Books with twists that you never expect are some of the most exciting books to read. For example: we have the novels of Agatha Christie, the books of Sir Arthur Conan Doyle and down the line we get this resurgence of thrillers that we are witnessing in our own day. In the last few years I have read my fair share of great thriller novels and most of them have been absolutely amazing. Recently, I did finish the new and best-selling “The Silent Patient” by Alex Michaelides which is about a woman in a mental facility who will not talk. A doctor takes his chances to get her to open up but written in the first person from the doctor’s perspective, this book is nothing like you would expect. The twist is something far more horrific than you think it is. After reading this, I thought it would be a great idea to wait for the next thing from this author to float my way and thus, here we have “The Maidens”. I was super-excited to read this and then I opened the book and made my way inside its dark and blood-splattered pages. Flashlight in hand, it was not what I expected at all.
10 Great Scenes from Shakespeare Plays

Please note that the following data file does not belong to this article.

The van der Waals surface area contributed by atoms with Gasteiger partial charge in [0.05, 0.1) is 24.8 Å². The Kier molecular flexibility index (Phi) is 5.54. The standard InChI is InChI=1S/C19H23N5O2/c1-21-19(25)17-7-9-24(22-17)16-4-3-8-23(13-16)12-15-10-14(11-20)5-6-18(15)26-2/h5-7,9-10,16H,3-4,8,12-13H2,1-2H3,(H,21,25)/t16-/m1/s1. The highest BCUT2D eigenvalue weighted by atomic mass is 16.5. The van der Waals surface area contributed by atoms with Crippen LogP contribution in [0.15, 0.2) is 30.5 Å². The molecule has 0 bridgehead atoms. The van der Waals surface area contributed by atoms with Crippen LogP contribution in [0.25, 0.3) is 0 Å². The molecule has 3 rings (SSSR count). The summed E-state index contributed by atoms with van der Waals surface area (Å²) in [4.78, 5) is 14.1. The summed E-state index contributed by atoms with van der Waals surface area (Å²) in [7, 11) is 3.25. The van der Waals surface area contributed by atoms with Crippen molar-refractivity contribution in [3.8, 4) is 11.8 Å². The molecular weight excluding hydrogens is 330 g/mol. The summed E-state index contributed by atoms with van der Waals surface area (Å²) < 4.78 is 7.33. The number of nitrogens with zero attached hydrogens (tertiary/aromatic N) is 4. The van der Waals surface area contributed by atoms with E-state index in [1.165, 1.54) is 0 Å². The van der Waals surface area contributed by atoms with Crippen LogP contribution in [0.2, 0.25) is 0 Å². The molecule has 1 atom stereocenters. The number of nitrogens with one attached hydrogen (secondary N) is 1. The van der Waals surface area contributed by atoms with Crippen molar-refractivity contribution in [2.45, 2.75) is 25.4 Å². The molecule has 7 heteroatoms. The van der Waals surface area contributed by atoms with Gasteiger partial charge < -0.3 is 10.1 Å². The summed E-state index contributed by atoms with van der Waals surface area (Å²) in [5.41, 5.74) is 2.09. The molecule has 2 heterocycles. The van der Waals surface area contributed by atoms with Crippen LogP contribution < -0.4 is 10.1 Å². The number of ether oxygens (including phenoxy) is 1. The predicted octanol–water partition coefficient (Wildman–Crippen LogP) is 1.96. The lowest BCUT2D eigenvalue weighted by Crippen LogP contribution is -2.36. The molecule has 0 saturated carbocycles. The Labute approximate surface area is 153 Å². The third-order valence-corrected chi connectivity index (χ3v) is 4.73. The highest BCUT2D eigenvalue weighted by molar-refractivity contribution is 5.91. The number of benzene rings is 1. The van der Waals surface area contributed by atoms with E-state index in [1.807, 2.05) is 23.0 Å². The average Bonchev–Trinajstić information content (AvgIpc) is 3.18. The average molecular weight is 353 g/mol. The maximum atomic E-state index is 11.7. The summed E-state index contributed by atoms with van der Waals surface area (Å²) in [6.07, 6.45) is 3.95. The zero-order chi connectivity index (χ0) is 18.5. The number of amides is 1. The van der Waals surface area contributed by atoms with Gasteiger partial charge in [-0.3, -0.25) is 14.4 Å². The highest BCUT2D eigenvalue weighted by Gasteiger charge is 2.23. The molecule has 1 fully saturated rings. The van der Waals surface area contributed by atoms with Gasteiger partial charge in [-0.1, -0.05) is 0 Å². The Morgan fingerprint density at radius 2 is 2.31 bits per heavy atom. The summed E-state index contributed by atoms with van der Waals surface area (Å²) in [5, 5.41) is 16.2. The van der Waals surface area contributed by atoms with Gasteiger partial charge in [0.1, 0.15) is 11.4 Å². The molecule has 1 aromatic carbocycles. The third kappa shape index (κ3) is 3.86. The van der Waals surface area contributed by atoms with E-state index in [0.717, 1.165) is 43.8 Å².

I am a person who adores Shakespeare. I have posters of him in my bedroom, I have his plays in beautiful editions and, oh yeah, I teach Shakespeare Plays too. The way I became interested in Shakespeare was fairly strange. I remember watching Ian McKellan's Macbeth and then Ben Whishaw's Hamlet then basically thinking to myself 'what?' and 'how?' I was shocked at the sheer amount of energy given into these performances, and as the curious nine-year-old I was, I wanted to find out more. Over the years, I became more and more enamoured by Shakespearean Verse, going on to read all of the plays attributed to him (yes, and 'The Arden of Faversham' even though it is not technically canon). And as someone who is now in their mid-20s, I can honestly say that I have spent a good portion of my life researching, studying, re-reading and critiquing the work of the bard.
Book Review: "The Cement Garden" by Ian McEwan